In what seems to be two decades in the making, Richard Branson announced he’s launching small satellites into space.
Virgin Orbit will join the growing privatized small satellite market with the leadership of former Boeing executive Dan Hart. Hart served with Boeing for 34 years and most recently operated its satellite programming.
Branson took Virgin Galactic’s small satellite launcher called LauncherOne and gave it a fresh autonomy. He wrote “By offering low cost and frequent service to space, the team is revolutionising the small satellite market within the promising space economy. And so it makes sense to support their growth by giving them their own company.”
[Image Source: Wikipedia]
Branson hinted at the Orbit’s creation in 2015, saying:
“[I] never even thought of satellites when we thought of Virgin Galactic originally. I just thought of human space travel and a personal desire to go to space and trying to make dreams come true and so on. And then embarking on that, suddenly you realize there’s another whole aspect to this. Which is equally as exciting, really.”
Branson joins other notable companies looking to tap into the satellite game – particularly those focusing on small payloads. Elon Musk and SpaceX plan on launching over 4,000 satellites in a partnership with Google. Boeing expanded its satellite sector in recent years. The Washington Post reported that a Tokyo-based communications firm will invest with London-based company OneWeb to expand into internet-based satellites.
However, Orbit’s purpose seems like a step back when compared with Branson’s initial 1999 endeavor – Virgin Galactic. Branson boasted the company would take average people (or celebrities) to space. In a company blog post, Branson explained:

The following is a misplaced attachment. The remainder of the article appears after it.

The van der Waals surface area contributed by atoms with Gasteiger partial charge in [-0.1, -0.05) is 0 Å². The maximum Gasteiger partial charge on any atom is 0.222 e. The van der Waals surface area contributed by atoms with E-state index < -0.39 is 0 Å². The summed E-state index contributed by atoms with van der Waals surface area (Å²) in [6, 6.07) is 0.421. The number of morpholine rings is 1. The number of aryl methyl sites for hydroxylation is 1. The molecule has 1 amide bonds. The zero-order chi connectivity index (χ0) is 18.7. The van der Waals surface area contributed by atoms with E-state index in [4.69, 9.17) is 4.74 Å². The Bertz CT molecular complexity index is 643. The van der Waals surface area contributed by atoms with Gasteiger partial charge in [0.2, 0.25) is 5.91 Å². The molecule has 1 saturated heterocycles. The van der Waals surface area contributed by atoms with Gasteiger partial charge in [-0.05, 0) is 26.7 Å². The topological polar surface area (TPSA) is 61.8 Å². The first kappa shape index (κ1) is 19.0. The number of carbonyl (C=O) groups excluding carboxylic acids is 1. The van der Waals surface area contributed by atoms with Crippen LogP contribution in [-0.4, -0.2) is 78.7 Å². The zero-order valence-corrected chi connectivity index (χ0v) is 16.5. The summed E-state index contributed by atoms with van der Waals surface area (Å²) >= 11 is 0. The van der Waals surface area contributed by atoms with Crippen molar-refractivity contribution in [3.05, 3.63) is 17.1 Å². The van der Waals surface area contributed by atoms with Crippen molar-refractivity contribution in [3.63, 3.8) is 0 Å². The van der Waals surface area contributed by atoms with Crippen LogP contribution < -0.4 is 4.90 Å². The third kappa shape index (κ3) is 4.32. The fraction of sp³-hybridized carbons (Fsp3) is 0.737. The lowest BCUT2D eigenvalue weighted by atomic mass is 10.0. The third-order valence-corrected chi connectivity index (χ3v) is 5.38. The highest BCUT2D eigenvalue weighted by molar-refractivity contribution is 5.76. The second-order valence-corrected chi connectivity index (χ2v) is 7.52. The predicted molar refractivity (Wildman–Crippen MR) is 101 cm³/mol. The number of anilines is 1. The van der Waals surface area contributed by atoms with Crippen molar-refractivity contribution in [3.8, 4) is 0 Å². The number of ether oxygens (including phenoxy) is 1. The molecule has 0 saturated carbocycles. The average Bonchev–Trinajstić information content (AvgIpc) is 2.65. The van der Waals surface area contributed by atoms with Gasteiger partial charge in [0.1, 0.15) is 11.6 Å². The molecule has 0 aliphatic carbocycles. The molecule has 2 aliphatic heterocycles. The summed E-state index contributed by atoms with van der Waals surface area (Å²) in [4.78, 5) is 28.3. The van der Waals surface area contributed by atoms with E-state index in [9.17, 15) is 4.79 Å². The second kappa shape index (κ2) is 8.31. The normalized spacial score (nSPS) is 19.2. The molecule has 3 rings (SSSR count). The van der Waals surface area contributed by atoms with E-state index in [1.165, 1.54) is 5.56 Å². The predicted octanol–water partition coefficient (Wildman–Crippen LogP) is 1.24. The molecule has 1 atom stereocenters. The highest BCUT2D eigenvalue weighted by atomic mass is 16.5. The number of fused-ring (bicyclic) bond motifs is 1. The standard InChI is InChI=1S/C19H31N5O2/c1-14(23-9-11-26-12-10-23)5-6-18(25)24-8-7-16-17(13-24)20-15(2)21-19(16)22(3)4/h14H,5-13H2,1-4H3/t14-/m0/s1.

“When I trademarked Virgin Galactic in the late 1990s, it was out of frustration. After watching the Moon landing, my generation thought that we would soon be making routine trips to the Moon and exploring space. As the years passed, we learned that government is not in the business of taking you and me to space; they have other priorities.”
But it seemed Branson had other priorities as well. Virgin Galactic consistently took a backseat to Branson’s other exploits. While the Virgin brand consistently partnered or invested with other aerospace companies, Virgin Galactic seemed to struggle. The biggest failure occurred in 2014 when Galactic’s SpaceShipTwo space plane broke up and crashed, killing one of the test pilots.
VSS Enterprise (SpaceShipTwo) [Image Source: Steve Jurvetson / Wikipedia Creative Commons]
Would Virgin Orbit’s addition to the saturated market mean a potential failed venture? Carissa Christensen, a chief executive with Bryce Space and Technology, told The Washington Post “the market cannot support that many vehicles. There’s going to be a shakeout.”
Granted, it seems like in nearly every business venture involving Richard Branson, he seems to come out on top. We get a feeling that Orbit already starts with a leg up. The Virgin brand comes with an extensive roster of interested parties – both government and commercial.
As for sending people commercially? That sounds like a battle between the brains of Branson and SpaceX’s Musk. In the mid-2000s, Branson said he had several people lined up and invested to going into outer space with the Galactic team. However, Musk announced just days ago that SpaceX is prepared to send two civilians into space by 2018.